When you have a burning sensation in your bathing suit area, or wonder why you can’t make an erection go away, who do you turn to? A parent? Your counselor? A friend? Maybe a teacher at school? What about a brother or sister?
Personally, asking my mom if it’s normal to burst into tears after sex is mortifying. Asking a sibling, however, wouldn’t be so bad.
It has been said that siblings are sometimes the best people to turn to when you need to talk about sex.
According to Dr. Eric Howard, a licensed psychologist and certified sex therapist, it depends on the siblings’ bond. “I’ve seen all different combinations of those,” Howard said. “It depends on the nature of the relationship. There is no real pattern (of who talks to whom).”
Amanda Kolbourn, an assistant professor of human development and family studies at Missouri State University, has done research on the role older siblings play in protecting teens from engaging in unsafe sexual practices.
[sex] “Siblings often share similar experiences and perspectives and may be more likely to understand each other’s viewpoints than those of adults,” Kolburn said. “Because of the unique nature of sibling relationships, brothers and sisters can be important role models.”
Fisheries and Wildlife senior Ryan Schwind said that he talks to his sister, but not his parents about sex. “It’s just awkward talking to my sister about our experiences, but its easier if its just sex in general,” Schwind said. “I never talk to my parents about sex.”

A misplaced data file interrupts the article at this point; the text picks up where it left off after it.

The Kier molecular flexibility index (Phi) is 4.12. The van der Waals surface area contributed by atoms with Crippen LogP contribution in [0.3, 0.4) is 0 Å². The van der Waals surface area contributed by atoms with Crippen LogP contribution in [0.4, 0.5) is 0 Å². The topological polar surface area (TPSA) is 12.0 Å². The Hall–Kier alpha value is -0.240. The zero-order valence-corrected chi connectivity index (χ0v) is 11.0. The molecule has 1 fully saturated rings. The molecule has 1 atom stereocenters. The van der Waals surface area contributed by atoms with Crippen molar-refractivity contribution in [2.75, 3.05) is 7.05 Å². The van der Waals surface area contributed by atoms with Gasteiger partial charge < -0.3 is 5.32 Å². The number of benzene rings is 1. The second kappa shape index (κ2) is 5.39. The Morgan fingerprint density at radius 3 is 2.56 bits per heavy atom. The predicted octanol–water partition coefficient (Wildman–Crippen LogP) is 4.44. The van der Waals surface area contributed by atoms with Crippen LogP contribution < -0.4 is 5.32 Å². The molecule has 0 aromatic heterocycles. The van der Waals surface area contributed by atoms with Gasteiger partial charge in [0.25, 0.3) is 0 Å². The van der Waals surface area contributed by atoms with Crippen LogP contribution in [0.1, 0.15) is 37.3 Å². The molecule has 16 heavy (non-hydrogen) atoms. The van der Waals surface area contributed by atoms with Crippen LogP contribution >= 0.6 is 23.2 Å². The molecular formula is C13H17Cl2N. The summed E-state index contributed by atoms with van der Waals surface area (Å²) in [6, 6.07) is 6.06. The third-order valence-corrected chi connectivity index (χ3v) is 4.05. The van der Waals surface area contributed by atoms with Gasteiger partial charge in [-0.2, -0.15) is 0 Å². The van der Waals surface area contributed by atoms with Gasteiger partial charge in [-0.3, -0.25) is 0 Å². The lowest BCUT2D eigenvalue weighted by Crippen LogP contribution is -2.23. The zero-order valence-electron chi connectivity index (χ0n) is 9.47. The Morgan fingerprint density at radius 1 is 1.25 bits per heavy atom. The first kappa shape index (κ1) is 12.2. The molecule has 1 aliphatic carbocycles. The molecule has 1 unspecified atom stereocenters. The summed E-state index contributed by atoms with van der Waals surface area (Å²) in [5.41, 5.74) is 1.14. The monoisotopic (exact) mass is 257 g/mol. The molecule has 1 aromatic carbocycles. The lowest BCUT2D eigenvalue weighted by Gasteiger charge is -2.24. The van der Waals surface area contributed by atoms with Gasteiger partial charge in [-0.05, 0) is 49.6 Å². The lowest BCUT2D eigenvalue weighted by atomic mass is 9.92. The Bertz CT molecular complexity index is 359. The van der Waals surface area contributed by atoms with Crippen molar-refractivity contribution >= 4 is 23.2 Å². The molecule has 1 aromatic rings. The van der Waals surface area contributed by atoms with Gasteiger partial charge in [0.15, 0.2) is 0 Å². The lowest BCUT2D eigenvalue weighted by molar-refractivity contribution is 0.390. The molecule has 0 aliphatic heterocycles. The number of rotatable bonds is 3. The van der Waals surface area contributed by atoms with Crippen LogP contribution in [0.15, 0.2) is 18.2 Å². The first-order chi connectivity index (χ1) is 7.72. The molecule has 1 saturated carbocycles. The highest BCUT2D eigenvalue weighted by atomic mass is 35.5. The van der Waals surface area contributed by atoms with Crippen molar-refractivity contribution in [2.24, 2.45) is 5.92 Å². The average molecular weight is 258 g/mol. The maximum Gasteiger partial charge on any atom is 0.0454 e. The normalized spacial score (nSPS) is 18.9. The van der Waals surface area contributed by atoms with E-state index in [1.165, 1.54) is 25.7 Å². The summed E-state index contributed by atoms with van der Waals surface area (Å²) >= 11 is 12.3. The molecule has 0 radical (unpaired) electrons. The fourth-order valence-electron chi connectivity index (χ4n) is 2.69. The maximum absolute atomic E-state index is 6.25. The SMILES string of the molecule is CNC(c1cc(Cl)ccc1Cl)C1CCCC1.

Although siblings can be great to consult about sex, Howard said it is still important for parents to get involved. “I do think it is important for parents to talk to kids about sexual issues,” Howard said. “Usually, it promotes communication. Sex is still a hidden subject, although somewhat less than it used to be.”
He also said there is still some embarrassment in society because of it. “I think parents should wade in anyways,” Howard said.
Furthermore, he said that it would depend on the relationship between the parents and children when the topic of sex should be brought up, and how.
If it is too hard or embarrassing for an individual to approach parents or siblings, Howard said there are still many more sources to talk to about sex or sexual issues and that the important thing is that you do talk.
“Counselor, pastor, or trusted adult,” Howard said. “There’s a real need for better sexual education in the schools because that’s where the kids are.”

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